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Celebrating the Jewish Jesus

There has been an increasing interest in recent years about the Jewish roots of Jesus, which has been incredibly helpful for our understanding of him and what he was trying to share. Too often in the past we have tried to create a Jesus that is either made into our image (think of some of the actors playing him with blond hair and blue eyes!) or westernised or taken out of his cultural setting.

This is obviously dangerous on a whole series of levels. Firstly, it doesn’t take the words and deeds of Jesus seriously. If our point of reference is ourselves and our society then we miss so many important things of what Jesus was doing and how they would have been heard. We interpret his words and deeds through our own societies preferences. We then all too easily we find Jesus blessing what we want blessed and cursing what we want to curse. Secondly, it doesn’t value his culture and the culture that he interacted with and people can all too easily buy into anti-semitism. Jesus was a Jew. He would have  looked Jewish (middle-eastern and dark hair for example). His disciples were Jews and none of them would have considered themselves other than Jewish. Thirdly, we miss so much of how Jesus and the first disciples saw him what that meant. For example, much of modern protestantism is based around the Reformation and figures such as Luther and Calvin. However, some of their doctrines were more based around opposing late medieval Catholicism than taking seriously the first century Jewish thought categories of Jesus and the disciples. Jesus saw himself as fulfilling the promises of God to the Jewish people. But too often we miss so much of the symbolism of his words and deeds in a Jewish context.

Which leads us to last night when we celebrated a Passover Supper together to help us experience and celebrate the Jewish Messiah. We read from the book of Exodus and the story of the first Passover. We shared  the significance of the different foods that we ate and why. We explored the amazing links between over the Passover and how Jesus was our own Passover Lamb. We sang and some of us even danced. It was a joyous and profound evening and helps us to glimpse, even if only a little, at the Jewish Jesus and what he set about to be and to do.

The pictures below are from our Passover Supper last night (click a picture to see them in a larger format):

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One comment on “Celebrating the Jewish Jesus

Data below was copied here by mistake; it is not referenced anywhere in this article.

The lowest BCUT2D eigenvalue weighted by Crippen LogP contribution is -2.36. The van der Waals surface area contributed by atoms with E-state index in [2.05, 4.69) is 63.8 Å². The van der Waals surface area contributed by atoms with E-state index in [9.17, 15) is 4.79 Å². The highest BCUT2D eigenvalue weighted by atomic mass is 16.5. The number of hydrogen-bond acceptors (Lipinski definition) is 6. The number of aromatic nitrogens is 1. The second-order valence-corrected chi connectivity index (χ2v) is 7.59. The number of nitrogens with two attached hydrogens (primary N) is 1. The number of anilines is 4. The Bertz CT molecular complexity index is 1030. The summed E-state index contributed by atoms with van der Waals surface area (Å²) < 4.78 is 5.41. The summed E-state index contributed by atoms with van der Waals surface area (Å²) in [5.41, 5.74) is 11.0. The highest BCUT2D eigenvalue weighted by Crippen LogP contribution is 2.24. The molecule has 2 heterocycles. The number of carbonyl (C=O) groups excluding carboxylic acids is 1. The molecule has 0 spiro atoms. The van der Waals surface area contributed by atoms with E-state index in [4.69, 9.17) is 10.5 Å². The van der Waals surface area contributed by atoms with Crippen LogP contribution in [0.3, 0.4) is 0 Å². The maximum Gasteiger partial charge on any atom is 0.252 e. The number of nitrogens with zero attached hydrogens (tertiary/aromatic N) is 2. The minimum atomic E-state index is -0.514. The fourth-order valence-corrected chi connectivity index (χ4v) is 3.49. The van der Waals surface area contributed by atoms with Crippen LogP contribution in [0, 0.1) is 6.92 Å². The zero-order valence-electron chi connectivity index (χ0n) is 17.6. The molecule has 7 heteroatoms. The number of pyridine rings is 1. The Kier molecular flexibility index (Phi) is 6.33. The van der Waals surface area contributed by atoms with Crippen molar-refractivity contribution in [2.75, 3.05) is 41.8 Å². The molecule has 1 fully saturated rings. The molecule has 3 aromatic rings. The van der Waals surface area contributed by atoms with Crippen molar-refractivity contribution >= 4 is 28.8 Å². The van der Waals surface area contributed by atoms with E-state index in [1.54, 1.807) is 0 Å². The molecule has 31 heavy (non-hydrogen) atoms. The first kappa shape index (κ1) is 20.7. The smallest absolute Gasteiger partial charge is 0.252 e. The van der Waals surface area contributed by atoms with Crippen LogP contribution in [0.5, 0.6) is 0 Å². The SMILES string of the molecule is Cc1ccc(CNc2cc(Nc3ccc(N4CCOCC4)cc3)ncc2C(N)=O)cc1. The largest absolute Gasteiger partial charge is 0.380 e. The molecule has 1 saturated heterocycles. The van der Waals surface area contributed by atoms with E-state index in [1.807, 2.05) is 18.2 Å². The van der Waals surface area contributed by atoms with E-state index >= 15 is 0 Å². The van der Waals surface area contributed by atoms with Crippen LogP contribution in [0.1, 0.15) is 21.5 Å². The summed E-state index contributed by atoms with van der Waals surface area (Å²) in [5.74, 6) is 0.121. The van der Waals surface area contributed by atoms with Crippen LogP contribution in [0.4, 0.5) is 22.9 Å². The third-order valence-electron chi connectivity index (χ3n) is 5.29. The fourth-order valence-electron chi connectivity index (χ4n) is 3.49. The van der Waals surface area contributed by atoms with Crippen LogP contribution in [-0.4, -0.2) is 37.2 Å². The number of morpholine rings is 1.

1. The Old Fart
    May 13, 2014 at 7:34 pm #

    Shalom!

    In case any body has missed it, Yeshua was a Jew. His mode of thought wasn’t Western or Greek. The ideas He expressed were and can only be understood by the people He literally spoke to, and even then, they struggled to understand Him. The unspoken and unwritten sub-text that flows through out what we call The New Testament were written in the hearts and minds of the people of His day. No amount of contemporary record translated (from Aramaic to Greek (Koine) then into Latin) is ever going to be the equal of the Word those First Hearers heard. We Westerners strain at gnats when we try to interpret Yeshua through The Text. We do not understand, as He would and as a contemporary Jew would, the symbols of Pesach because we are not Jews. Can we get very close? Yes. Will we ever full know what it is and means? Not till Yeshua comes again! What goes for Passover also goes for the rest of what we call scripture. Please understand, I’m not knocking Christians trying to understand or celebrate Passover in a more authentic fashion but it will never be the “real deal” how ever hard we try. Even what we understand as “Jewishness” is coloured by 1980 years or so of there being this thing called Christianity around ~ and to most Jews, that’s never going to be good. (Pogroms, Kristallnacht, Shoa anybody? Not to mention converting out …)

    We can but try but we have to understand our “knowing” is at best partial. This goes for just about everything we do, from discipleship through evangelism and fellowship and on out. WHat then do we have? Some very good translations of what we understand to be the best of the texts (autographa) available. We have Someone who was there with Jesus and can interpret that to our hearts: The Holy Spirit Of God. Awfully there is a “but”. The but our case is that we live in a world far removed from Yeshua and 33 A.D. Rome or Yerushalayim. We were not raised there, understanding the spoken and unspoken communication and culture of the day. We therefore grasp at straws when we try and recreate or re enact such things and since The Seder meal is very sacred to the Jew we should treat it with great respect and indeed, mindfulness. This said, it should not stop us trying it and enjoying it as best we can!

    All this said, would we appreciate this Jesus better if we understood more of what it is and was to be a Jew, both in His day and now? If this translated in to the rest of our church life, think what it could do! Ok, we’re not Jews but … . Perhaps… maybe it would make us just a little more humble and a little more forgiving and a little more loving if we could … perhaps even a little more like Yeshua?
    Would that be a bad thing?

    Shalom!

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